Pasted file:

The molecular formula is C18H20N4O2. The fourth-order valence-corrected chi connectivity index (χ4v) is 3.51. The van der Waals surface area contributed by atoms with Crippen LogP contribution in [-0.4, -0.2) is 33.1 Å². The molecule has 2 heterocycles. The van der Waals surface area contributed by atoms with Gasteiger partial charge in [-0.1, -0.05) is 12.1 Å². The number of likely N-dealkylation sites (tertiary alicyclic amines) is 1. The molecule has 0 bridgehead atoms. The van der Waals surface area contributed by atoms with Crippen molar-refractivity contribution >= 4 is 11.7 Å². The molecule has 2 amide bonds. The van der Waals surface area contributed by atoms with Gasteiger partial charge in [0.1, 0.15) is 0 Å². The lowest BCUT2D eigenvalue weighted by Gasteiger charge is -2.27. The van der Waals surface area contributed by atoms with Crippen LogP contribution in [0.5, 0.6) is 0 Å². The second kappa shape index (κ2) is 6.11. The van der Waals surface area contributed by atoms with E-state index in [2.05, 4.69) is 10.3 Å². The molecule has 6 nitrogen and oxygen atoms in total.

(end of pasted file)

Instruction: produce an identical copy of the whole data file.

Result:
The molecular formula is C18H20N4O2. The fourth-order valence-corrected chi connectivity index (χ4v) is 3.51. The van der Waals surface area contributed by atoms with Crippen LogP contribution in [-0.4, -0.2) is 33.1 Å². The molecule has 2 heterocycles. The van der Waals surface area contributed by atoms with Gasteiger partial charge in [-0.1, -0.05) is 12.1 Å². The number of likely N-dealkylation sites (tertiary alicyclic amines) is 1. The molecule has 0 bridgehead atoms. The van der Waals surface area contributed by atoms with Crippen molar-refractivity contribution >= 4 is 11.7 Å². The molecule has 2 amide bonds. The van der Waals surface area contributed by atoms with Gasteiger partial charge in [0.1, 0.15) is 0 Å². The lowest BCUT2D eigenvalue weighted by Gasteiger charge is -2.27. The van der Waals surface area contributed by atoms with Crippen LogP contribution in [0.5, 0.6) is 0 Å². The second kappa shape index (κ2) is 6.11. The van der Waals surface area contributed by atoms with E-state index in [2.05, 4.69) is 10.3 Å². The molecule has 6 nitrogen and oxygen atoms in total.